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Journal of Geological Research
Volume 2011 (2011), Article ID 245408, 11 pages
Research Article

Bos primigenius Bojanus, 1827 from the Early Late Pleistocene Deposit of Avetrana (Southern Italy) and the Variation in Size of the Species in Southern Europe: Preliminary Report

Department of Earth Science, Sapienza University of Rome, Piazzale Aldo Moro 15, 00185 Rome, Italy

Received 29 December 2010; Accepted 18 April 2011

Academic Editor: Josep Pares

Copyright © 2011 Luca Pandolfi et al. This is an open access article distributed under the Creative Commons Attribution License, which permits unrestricted use, distribution, and reproduction in any medium, provided the original work is properly cited.


Very abundant remains of Bos primigenius have been recovered in the early Late Pleistocene site of Avetrana (southern Italy). The site is characterized by a karst filling originated from a series of almost coeval depositional events. This discovery represents a rare record in the early Late Pleistocene of southern Europe. Biometrical analysis of the metapodial bones of aurochs from Avetrana gave the cue to examine the evolutive trend of the species in southern Europe, from the Middle Pleistocene to Holocene. This trend is characterized by an increase in size of the metapodial bones from Middle Pleistocene to early Late Pleistocene and to a decrease in size of the same during the late Late Pleistocene and Holocene. Also, the variations in size are competed by change in shape of the metapodial bones. These variations seem to be related with climatic fluctuations and competitions with Homo and Bison. At least, five evolutive stages are recognized; they constitute an important tool for the biochronological correlations among the Pleistocene sites of southern Europe.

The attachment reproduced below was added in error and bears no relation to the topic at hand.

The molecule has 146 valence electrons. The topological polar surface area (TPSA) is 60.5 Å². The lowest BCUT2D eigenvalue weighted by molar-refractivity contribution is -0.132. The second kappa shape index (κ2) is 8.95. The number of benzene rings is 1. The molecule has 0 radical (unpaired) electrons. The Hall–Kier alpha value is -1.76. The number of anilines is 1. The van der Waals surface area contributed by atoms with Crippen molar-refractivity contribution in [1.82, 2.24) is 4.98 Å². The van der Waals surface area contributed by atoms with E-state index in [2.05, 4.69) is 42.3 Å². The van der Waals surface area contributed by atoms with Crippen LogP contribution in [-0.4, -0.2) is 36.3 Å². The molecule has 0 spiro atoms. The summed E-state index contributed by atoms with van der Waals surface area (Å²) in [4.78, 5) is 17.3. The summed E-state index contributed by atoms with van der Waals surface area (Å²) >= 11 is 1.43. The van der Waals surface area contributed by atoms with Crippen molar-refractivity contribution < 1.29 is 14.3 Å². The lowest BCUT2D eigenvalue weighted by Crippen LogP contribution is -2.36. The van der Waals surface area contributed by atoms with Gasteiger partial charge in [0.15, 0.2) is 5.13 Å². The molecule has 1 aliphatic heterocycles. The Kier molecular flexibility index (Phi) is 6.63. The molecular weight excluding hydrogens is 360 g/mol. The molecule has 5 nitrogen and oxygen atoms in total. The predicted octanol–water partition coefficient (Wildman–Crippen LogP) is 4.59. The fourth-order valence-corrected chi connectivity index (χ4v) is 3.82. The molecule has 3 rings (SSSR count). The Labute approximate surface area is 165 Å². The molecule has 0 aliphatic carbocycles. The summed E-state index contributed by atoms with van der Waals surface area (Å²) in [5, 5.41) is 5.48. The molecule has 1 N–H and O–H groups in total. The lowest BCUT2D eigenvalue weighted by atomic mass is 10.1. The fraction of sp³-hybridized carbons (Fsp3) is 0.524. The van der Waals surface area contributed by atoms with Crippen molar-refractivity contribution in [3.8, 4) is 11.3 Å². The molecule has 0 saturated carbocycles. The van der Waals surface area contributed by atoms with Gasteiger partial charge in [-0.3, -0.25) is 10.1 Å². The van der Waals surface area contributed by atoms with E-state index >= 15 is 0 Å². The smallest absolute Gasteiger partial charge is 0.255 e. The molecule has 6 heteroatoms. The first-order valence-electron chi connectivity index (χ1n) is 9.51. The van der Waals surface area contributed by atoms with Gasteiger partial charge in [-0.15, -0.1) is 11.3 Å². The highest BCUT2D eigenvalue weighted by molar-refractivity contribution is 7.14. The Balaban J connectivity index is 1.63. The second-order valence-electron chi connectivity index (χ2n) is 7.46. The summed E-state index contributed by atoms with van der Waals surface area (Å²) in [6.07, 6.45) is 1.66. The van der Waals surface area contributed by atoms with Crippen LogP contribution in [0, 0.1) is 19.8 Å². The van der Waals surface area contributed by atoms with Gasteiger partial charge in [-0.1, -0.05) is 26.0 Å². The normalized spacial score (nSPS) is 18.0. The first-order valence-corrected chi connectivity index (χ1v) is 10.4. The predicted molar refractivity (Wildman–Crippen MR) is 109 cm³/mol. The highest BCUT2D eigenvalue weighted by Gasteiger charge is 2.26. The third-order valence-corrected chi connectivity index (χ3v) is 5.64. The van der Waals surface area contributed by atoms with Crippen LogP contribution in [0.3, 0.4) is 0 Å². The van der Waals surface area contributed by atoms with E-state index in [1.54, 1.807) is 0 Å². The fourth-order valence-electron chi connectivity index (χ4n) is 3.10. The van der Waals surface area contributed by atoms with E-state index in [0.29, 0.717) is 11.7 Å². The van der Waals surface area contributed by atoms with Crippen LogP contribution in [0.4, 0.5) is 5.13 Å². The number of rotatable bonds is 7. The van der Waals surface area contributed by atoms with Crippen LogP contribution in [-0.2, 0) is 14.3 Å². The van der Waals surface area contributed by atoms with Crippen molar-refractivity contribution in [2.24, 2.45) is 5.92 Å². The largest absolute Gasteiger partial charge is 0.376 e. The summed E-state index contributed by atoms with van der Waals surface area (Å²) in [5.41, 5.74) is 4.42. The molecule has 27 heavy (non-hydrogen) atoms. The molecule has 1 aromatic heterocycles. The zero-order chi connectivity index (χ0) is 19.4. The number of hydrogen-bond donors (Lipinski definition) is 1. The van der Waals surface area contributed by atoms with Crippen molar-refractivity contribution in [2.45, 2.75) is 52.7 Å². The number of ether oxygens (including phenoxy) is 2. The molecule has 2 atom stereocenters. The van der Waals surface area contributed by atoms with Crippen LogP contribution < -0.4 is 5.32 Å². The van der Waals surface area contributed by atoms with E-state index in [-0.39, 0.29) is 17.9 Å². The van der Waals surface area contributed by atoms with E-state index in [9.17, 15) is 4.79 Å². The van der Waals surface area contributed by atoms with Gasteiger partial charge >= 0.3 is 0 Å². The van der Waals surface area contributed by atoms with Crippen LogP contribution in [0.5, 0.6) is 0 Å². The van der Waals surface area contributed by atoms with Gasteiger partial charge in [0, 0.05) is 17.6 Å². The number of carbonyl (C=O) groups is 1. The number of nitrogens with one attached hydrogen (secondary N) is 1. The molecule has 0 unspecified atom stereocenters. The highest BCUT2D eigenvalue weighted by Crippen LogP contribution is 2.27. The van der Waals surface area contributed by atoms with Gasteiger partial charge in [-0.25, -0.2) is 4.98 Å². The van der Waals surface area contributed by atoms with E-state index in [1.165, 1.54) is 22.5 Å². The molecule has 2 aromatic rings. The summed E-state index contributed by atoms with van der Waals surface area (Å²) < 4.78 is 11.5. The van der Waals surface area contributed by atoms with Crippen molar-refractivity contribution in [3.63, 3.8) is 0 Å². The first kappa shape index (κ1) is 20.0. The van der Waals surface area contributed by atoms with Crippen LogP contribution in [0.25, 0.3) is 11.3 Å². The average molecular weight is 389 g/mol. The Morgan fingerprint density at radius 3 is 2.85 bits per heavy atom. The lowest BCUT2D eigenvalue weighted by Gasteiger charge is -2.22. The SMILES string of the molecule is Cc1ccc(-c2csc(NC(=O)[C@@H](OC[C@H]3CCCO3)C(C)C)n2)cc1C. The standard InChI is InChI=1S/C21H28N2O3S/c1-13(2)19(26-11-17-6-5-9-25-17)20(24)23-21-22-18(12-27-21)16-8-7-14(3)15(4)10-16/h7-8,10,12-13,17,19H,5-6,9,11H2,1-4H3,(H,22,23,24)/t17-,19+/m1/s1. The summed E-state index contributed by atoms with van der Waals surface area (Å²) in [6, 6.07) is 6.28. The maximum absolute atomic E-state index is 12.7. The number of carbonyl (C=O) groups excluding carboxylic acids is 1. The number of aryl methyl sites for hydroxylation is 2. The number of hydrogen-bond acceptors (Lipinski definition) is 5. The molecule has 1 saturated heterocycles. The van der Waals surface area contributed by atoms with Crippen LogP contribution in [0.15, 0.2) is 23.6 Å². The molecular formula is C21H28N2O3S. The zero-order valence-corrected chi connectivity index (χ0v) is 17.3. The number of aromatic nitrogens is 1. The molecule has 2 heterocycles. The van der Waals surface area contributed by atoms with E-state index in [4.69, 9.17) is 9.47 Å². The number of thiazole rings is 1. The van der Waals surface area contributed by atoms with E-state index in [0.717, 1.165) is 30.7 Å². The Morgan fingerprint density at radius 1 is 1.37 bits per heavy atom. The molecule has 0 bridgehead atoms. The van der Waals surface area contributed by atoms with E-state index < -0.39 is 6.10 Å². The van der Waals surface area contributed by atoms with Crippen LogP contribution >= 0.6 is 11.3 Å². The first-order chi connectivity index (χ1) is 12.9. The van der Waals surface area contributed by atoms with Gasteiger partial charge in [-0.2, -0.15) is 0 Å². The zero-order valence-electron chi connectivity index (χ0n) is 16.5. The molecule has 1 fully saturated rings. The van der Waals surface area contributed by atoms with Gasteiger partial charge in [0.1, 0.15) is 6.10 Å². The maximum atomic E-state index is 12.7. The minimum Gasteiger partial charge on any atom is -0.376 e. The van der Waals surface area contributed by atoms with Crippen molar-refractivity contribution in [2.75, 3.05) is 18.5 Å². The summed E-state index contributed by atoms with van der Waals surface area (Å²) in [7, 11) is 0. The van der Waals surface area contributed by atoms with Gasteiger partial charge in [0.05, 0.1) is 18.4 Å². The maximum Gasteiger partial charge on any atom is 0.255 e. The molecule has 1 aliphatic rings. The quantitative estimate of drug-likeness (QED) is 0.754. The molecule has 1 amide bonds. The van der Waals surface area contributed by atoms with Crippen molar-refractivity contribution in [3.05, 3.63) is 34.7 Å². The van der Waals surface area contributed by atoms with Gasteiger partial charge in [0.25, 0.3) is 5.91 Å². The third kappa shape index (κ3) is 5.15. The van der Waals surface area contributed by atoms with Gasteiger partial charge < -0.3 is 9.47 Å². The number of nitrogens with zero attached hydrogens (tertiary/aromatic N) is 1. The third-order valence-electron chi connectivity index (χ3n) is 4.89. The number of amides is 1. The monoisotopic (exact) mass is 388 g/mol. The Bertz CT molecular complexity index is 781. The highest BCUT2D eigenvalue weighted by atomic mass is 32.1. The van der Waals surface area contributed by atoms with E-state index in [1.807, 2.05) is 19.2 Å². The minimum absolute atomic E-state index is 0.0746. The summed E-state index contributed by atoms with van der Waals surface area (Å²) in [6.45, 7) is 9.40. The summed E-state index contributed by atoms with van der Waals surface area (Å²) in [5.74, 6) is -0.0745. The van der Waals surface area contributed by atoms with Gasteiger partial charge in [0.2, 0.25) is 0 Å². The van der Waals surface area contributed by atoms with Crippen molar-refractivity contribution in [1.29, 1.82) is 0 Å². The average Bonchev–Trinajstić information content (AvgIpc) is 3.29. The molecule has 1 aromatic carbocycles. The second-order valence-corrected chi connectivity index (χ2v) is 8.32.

1. Introduction

The auroch, Bos primigenius Bojanus 1827, object of the present paper, was found in a karst cavity in an abandoned quarry near Avetrana (Figure 1), a small town in the south-eastern area of Taranto, in the northern part of the Salento peninsula (Apulia, southern Italy) [1, 2]. The karst filling is rich in bone remains, notably of mammals, which originated during the Pleistocene within rocks, attributed to the Early Pleistocene formation of the so-called “Calcareniti di Gravina.” The cavity is filled with this material which was carried by alluvial flows, very likely the consequence of several exceptional events (which were distinct but chronologically coeval, from a geological point of view).

Figure 1: Location of the site of Avetrana (a) and stratigraphy of the fossiliferous deposit (b). 1–9 are the different layers.

The “Calcarenite di Gravina,” attributed to the Early Pleistocene, sensu Gibbard et al. [3], is at least 15 meter thick and composed by a compact yellowish biocalcarenite, rich in molluscs and echinoids. It was deposited in a coastal marine environment, with a temperate climate and shallow waters [4].

A preliminary analysis of the avifauna, and chiefly the biochronology of the mammal-fauna found in the cavity, allowed us to assign a quite large chronological span to the deposition of sediments, although pertaining to the Late Pleistocene [1]. Later, Petronio et al. [2], on the base of the faunal assemblage, refer the deposit to the early Late Pleistocene (Melpignano Faunal Unit in the Italian biochronology, sensu Petronio et al. [5]) (Figure 2).

Figure 2: Italian mammal biochronology of the Middle and Late Pleistocene according to Gliozzi et al. [6] and Petronio et al. [7]. The red star indicates the biochronological position of the site of Avetrana.

The new discovery of auroch remains mostly from Layer 5 of the Avetrana site, particularly well-preserved metapodial bones, is on the base of this paper. In southern Europe, the remains of auroch referable to the early Late Pleistocene seem to be very scarce, so, the data from Avetrana are an important contribution to the knowledge of this species during the considered time span.

The analysis of biometrical characters of the metacarpal and metatarsal bones from Avetrana gave the cue to examine the evolutive trend of the species in southern Europe, from the Middle Pleistocene to Holocene.

The results of this analysis aim to relate the body sized variations of the auroch with climatic fluctuations or species competitions. These variations, and the possible correlations with particular events, may facilitate the biochronological correlations between the Middle and Late Pleistocene sites of southern Europe and their paleoenvironmental interpretations.

2. The Site of Avetrana, Stratigraphy, and Biochronology